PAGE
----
Radio waves could be used to charge manned or autonomous electric vessels in the future
Technology to charge electric vehicles wirelessly is being developed for marine applications in Cornwall, UK.
Marine-i and St Austell-based Perpetual Research Consultancy are advancing this technology backed by funding from the European Regional Development Fund and with support from the UK Government.
This technology would use very high frequency (VHF) waves to wirelessly charge manned and autonomous vessels while docked.
Perpetual Research director Mike Taylor said developing advanced charging systems would have a considerable impact on marine operations. “Wireless charging is already employed for electric vessels, whether they are crewed, remotely operated or fully autonomous,” said Mr Taylor.
“We believe this technology could be greatly improved by devising a way of using VHF frequencies for wireless charging. This would deliver order of magnitude increases in power transfer and lead to vastly reduced charging times.”
Perpetual Research engaged with Marine-i in recognition of the kickstart needed to implement this project. “Having access the leading-edge research available through the Marine-i project was a huge asset for this project,” said Mr Taylor. “Working with technology experts at University of Plymouth, we devised a three-stage development process.
The first step was to carry out experiments on different wire coil configurations and thoroughly evaluate their performance characteristics. “Next was a feasibility study to determine the requirements of impedance-matching networks for the new system,” said Mr Taylor.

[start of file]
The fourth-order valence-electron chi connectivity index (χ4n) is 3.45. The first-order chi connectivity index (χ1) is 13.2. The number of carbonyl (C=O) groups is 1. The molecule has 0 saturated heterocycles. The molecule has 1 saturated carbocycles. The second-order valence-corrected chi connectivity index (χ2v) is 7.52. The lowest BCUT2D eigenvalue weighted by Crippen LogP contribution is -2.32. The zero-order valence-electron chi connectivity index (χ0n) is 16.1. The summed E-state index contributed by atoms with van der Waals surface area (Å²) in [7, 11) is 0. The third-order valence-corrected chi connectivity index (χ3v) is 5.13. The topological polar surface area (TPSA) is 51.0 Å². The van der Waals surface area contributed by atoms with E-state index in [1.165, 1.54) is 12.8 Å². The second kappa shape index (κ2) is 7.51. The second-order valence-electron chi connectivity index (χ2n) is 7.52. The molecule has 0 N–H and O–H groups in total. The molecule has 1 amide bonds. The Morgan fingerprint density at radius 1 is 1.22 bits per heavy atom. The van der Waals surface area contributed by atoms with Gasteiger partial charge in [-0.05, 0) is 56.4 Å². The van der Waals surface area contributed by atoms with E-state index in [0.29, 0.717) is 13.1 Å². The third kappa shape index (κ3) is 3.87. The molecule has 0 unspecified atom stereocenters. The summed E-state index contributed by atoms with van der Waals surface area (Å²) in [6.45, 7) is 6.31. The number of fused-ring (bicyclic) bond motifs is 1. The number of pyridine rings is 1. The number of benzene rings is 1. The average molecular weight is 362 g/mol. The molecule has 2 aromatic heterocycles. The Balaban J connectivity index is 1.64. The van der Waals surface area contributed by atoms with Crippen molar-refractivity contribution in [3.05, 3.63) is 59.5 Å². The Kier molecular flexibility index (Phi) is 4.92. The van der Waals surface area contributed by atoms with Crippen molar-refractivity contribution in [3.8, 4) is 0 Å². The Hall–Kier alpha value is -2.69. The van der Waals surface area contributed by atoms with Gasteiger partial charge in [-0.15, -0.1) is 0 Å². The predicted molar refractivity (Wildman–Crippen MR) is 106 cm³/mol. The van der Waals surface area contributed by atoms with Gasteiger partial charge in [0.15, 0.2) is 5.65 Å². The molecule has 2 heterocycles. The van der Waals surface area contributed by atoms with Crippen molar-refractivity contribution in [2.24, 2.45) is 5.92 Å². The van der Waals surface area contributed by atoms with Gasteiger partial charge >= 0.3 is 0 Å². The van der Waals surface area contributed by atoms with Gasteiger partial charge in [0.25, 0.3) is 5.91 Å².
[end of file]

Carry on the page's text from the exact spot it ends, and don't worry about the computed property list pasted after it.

“The final stage identified procurement costs for the key components, so we could estimate the production cost of the system when manufactured at scale.”
Marine-I programme director Professor Lars Johanning said this was taking a systematic approach to research and development. “Electric vessels will play a massive role in future marine operations,” he said. “A system that delivers faster charging, and therefore quicker turnaround times for vessels, would be a very attractive commercial proposition for operators. This unique new technology would therefore have a massive global market.”
This technology could be used to charge workboats with batteries on board.
Marine-i is a pioneering project designed to help marine technology businesses in Cornwall and the Isles of Scilly grow through research, development and innovation.
It is part-funded by the European Regional Development Fund and is a collaboration between the Universities of Exeter and Plymouth, Cornwall College Group, Cornwall Marine Network, Cornwall Development Co and the Offshore Renewable Energy Catapult.
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